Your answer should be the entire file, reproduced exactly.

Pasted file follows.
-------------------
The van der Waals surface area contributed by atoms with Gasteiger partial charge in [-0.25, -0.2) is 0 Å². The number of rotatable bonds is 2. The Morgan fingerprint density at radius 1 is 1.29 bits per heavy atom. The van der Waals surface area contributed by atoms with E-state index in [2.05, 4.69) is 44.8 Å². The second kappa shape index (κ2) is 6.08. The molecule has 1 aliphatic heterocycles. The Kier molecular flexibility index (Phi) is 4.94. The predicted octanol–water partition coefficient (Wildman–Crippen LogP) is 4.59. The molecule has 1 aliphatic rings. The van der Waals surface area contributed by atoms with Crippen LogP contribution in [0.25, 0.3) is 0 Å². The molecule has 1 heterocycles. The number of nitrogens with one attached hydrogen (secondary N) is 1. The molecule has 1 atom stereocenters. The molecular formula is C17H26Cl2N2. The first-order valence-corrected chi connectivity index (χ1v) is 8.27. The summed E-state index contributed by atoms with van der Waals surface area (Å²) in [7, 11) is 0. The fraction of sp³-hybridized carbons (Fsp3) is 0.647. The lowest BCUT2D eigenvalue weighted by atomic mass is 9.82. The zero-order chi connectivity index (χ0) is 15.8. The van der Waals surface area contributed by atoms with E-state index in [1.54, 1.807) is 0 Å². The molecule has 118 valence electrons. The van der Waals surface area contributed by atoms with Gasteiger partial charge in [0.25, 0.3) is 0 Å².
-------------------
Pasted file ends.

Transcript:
The van der Waals surface area contributed by atoms with Gasteiger partial charge in [-0.25, -0.2) is 0 Å². The number of rotatable bonds is 2. The Morgan fingerprint density at radius 1 is 1.29 bits per heavy atom. The van der Waals surface area contributed by atoms with E-state index in [2.05, 4.69) is 44.8 Å². The second kappa shape index (κ2) is 6.08. The molecule has 1 aliphatic heterocycles. The Kier molecular flexibility index (Phi) is 4.94. The predicted octanol–water partition coefficient (Wildman–Crippen LogP) is 4.59. The molecule has 1 aliphatic rings. The van der Waals surface area contributed by atoms with Crippen LogP contribution in [0.25, 0.3) is 0 Å². The molecule has 1 heterocycles. The number of nitrogens with one attached hydrogen (secondary N) is 1. The molecule has 1 atom stereocenters. The molecular formula is C17H26Cl2N2. The first-order valence-corrected chi connectivity index (χ1v) is 8.27. The summed E-state index contributed by atoms with van der Waals surface area (Å²) in [7, 11) is 0. The fraction of sp³-hybridized carbons (Fsp3) is 0.647. The lowest BCUT2D eigenvalue weighted by atomic mass is 9.82. The zero-order chi connectivity index (χ0) is 15.8. The van der Waals surface area contributed by atoms with E-state index in [1.54, 1.807) is 0 Å². The molecule has 118 valence electrons. The van der Waals surface area contributed by atoms with Gasteiger partial charge in [0.25, 0.3) is 0 Å².